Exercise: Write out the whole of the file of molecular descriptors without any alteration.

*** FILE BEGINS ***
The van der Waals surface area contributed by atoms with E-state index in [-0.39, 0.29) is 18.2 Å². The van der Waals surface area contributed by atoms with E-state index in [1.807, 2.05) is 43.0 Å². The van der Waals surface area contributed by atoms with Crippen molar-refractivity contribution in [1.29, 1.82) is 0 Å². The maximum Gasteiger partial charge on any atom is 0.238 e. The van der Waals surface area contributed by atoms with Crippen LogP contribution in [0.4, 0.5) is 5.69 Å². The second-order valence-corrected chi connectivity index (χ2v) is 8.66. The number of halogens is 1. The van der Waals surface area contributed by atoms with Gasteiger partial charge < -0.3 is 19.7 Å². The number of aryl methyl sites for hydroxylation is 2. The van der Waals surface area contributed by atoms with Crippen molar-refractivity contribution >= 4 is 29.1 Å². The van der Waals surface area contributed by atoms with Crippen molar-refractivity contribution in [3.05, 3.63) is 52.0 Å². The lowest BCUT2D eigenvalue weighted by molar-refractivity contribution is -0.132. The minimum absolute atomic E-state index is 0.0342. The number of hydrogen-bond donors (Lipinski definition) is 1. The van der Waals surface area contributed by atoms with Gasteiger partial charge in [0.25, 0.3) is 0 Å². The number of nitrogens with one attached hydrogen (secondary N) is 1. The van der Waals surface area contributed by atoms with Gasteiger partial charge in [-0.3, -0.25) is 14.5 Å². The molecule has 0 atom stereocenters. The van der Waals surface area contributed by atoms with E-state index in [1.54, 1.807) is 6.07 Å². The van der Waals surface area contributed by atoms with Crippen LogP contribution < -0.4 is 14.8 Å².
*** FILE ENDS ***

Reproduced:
The van der Waals surface area contributed by atoms with E-state index in [-0.39, 0.29) is 18.2 Å². The van der Waals surface area contributed by atoms with E-state index in [1.807, 2.05) is 43.0 Å². The van der Waals surface area contributed by atoms with Crippen molar-refractivity contribution in [1.29, 1.82) is 0 Å². The maximum Gasteiger partial charge on any atom is 0.238 e. The van der Waals surface area contributed by atoms with Crippen LogP contribution in [0.4, 0.5) is 5.69 Å². The second-order valence-corrected chi connectivity index (χ2v) is 8.66. The number of halogens is 1. The van der Waals surface area contributed by atoms with Gasteiger partial charge < -0.3 is 19.7 Å². The number of aryl methyl sites for hydroxylation is 2. The van der Waals surface area contributed by atoms with Crippen molar-refractivity contribution >= 4 is 29.1 Å². The van der Waals surface area contributed by atoms with Crippen molar-refractivity contribution in [3.05, 3.63) is 52.0 Å². The lowest BCUT2D eigenvalue weighted by molar-refractivity contribution is -0.132. The minimum absolute atomic E-state index is 0.0342. The number of hydrogen-bond donors (Lipinski definition) is 1. The van der Waals surface area contributed by atoms with Gasteiger partial charge in [0.25, 0.3) is 0 Å². The number of nitrogens with one attached hydrogen (secondary N) is 1. The van der Waals surface area contributed by atoms with Gasteiger partial charge in [-0.3, -0.25) is 14.5 Å². The molecule has 0 atom stereocenters. The van der Waals surface area contributed by atoms with E-state index in [1.54, 1.807) is 6.07 Å². The van der Waals surface area contributed by atoms with Crippen LogP contribution < -0.4 is 14.8 Å².